For us, that’s reading, writing and math, with history covered via good story books at bedtime, and a bit of science once or twice a week.  The end. That’s plenty enough for elementary school.  There will be time later to add more subjects for older kids.  And even if you are BEGINNING homeschooling during high school, don’t expect too much of yourself and your kid at first.  It takes awhile to find your groove, and that’s OK.

It doesn’t have to look like ‘School’

I began by making a traditional school right in our house.  We bought school desks.  We painted ourselves a chalk board.  We had a map and a clock and a cursive handwriting poster on the wall and a flag for Pledge of Allegiance.  But when the kids were side by side at their desks, they distracted each other.   They chattered.  The little boys got into things.  And stuck there in the family room classroom supervising everyone, it was pretty darned hard to make lunch.

Relatively soon I discovered that our oldest daughter got her math done quickest lying on her bedroom floor.  Our second daughter was perfectly happy to work at the kitchen table while I cooked.  And it was much easier to keep the little guys occupied in the midst of their toys instead of in ‘the classroom’.

These days we still call the family room ‘the classroom’.  But rarely does more than one child at once occupy it during school hours.  For us school happens all over the house in the middle of life.  Sometimes kids read to me while I am at the sewing machine, sometimes while I am making lunch.  There are times when kittens ‘help’ little girls with handwriting. On really wonderful spring days we’ve even been known to spread a quilt and let a kid or two do math outside.  That’s one of the true beauties of homeschooling.  So enjoy it!

Don’t skip character training

When a child is away at school all day it is sometimes easy to not notice subtle disobedience.  But when you bring your child home and you’re suddenly spending all day eyeball to eyeball, don’t be surprised if your eyes are opened to issues with your child’s character.  (Maybe in yours too.  Homeschooling grows parents as well as kids– but that’s a whole nother post.)   If kids haven’t learned to obey, it can be hard to get them to do their math.   Sometimes kids outright refuse to do what you ask.  Other times their resistance comes in the form of s.l.o.w. work.

Expect it to take a little while for your kids to acclimate to the new way of learning. If you’re meeting resistance, of course be sure that they understand the work.  But often it takes a few months of slow work and inefficiency for a kid to realize that the only way out is through, that this is for real and the school work is not going to leave just because he doesn’t want to do it.  So don’t give up!

Enjoy experimenting with books and teaching methods

Don’t purchase too much in the beginning.  That way you’re not out lots of money if something doesn’t work.  And don’t be afraid to QUIT a book if it isn’t working for you or your kid- you’re ALLOWED to do that when you homeschool!  I had to try and discard a variety of books and learning methods that didn’t end up being my cup of tea. Unit studies are wonderful for many moms, but they take pre-planning and library trips and trips the the craft store for odds and ends.  Complete curriculum packages are a God-send for lots of moms, but I’m independent and want to decide things for myself.  I ended up with more of a DIY approach. [Our curriculum]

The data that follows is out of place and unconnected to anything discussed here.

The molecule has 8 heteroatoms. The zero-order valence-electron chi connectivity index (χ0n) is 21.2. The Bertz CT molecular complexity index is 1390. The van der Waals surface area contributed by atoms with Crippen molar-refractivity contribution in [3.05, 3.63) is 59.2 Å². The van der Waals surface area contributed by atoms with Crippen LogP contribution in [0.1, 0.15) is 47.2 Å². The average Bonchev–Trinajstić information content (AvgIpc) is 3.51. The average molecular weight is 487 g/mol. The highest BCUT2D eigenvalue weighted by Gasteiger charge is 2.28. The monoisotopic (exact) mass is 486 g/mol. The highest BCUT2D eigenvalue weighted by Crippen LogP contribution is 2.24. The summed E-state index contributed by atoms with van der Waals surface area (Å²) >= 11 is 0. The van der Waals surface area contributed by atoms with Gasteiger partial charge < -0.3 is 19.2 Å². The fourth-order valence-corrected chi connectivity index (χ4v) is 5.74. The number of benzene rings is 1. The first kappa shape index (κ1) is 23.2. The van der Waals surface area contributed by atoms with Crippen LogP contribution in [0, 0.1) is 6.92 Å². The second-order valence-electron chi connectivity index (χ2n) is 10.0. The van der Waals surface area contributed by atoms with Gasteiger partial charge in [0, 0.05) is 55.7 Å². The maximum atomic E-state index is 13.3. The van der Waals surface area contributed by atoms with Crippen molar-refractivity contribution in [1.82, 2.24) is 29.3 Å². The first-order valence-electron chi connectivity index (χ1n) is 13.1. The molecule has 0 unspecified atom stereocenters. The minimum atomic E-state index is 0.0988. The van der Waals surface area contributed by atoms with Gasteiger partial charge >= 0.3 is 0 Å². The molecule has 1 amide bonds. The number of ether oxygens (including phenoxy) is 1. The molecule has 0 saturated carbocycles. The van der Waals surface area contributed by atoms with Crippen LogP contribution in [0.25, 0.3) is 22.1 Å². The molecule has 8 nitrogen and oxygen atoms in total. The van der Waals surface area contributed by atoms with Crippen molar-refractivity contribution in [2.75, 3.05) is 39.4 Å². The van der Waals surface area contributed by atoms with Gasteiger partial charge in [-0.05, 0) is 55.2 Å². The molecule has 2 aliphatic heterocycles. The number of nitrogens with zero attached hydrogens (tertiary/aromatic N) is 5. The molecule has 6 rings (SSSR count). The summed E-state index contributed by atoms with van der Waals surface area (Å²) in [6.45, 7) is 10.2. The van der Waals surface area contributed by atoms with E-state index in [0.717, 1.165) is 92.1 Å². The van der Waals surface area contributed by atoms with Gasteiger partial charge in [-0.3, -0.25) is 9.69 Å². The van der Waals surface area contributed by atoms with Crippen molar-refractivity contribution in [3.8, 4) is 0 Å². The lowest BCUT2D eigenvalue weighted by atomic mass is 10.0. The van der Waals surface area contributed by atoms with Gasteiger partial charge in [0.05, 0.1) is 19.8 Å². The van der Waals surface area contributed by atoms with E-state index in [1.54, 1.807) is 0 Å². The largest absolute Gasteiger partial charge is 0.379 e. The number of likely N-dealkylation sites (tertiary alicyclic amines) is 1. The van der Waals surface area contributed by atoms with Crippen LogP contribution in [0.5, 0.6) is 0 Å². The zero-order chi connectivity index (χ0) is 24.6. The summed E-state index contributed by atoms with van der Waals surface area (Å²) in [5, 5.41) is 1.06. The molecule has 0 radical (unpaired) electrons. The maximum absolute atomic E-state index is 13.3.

Read, read, read!

The very best thing you can do for your children is to read to them.  This applies even as they get older.  My husband has read every evening with all our kids since they were tiny, and he still reads to everyone now, even though five of them are teenagers.  It is a time of warmth and connection and easy effortless learning.  If you have twitchy kids, it’s fine to let them build with Legos or draw pictures while you read.  That way they can get the benefit of hearing the story without being restless.

I found my first year of homeschooling to be hard, and my second was quite a bit easier.  By the third year I pretty much knew what worked for me and for my kids.  And believe me, both factors are equally important!  School became much less stressful and we really began to see the rewards.  So be flexible, be relaxed, and don’t give up during that first year!  You can do it.


More like this

School planning:  a sample school schedule

Teaching multiple children at once

Homeschooling with preschoolers

Essay-writing made easy


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Hunger Games: my view

There’s been so much hoopla about The Hunger Games. Some of our kids’ friends have read the books and are talking about seeing the movie. Our kids are understandably intrigued. OK, more than intrigued. They’ve listened avidly and pored over newspaper articles and want to know what the excitement is about.

John and I try to make wise choices with what we allow our kids to read and see. We aren’t exceedingly conservative: our 13 year old kids have seen the Bourne movies, and Pirates of the Caribbean.  I’ve even made an ill-informed book purchase or two for teens that they’ve brought to me with eyebrows raised, and which I immediately tossed into the trash.  But we’ve opted to skip most pop culture things like Twilight and Harry Potter.

Side story/confession:  last year John and I went to the movie theater without having picked a movie to see.  After viewing the offerings, we impulsively bought tickets to the most recent Harry Potter movie, curious to see what the hoopla was about. We lasted 6 minutes before we walked out of the theater, stomachs churning, asking for our money back.

There are times when I’m sure we’re too lax and have scarred our kids’ impressionable minds with too many gun fights and car chases. Other times I fear we’re inciting rebellion by being too restrictive. But we are doing our human best to make wise choices.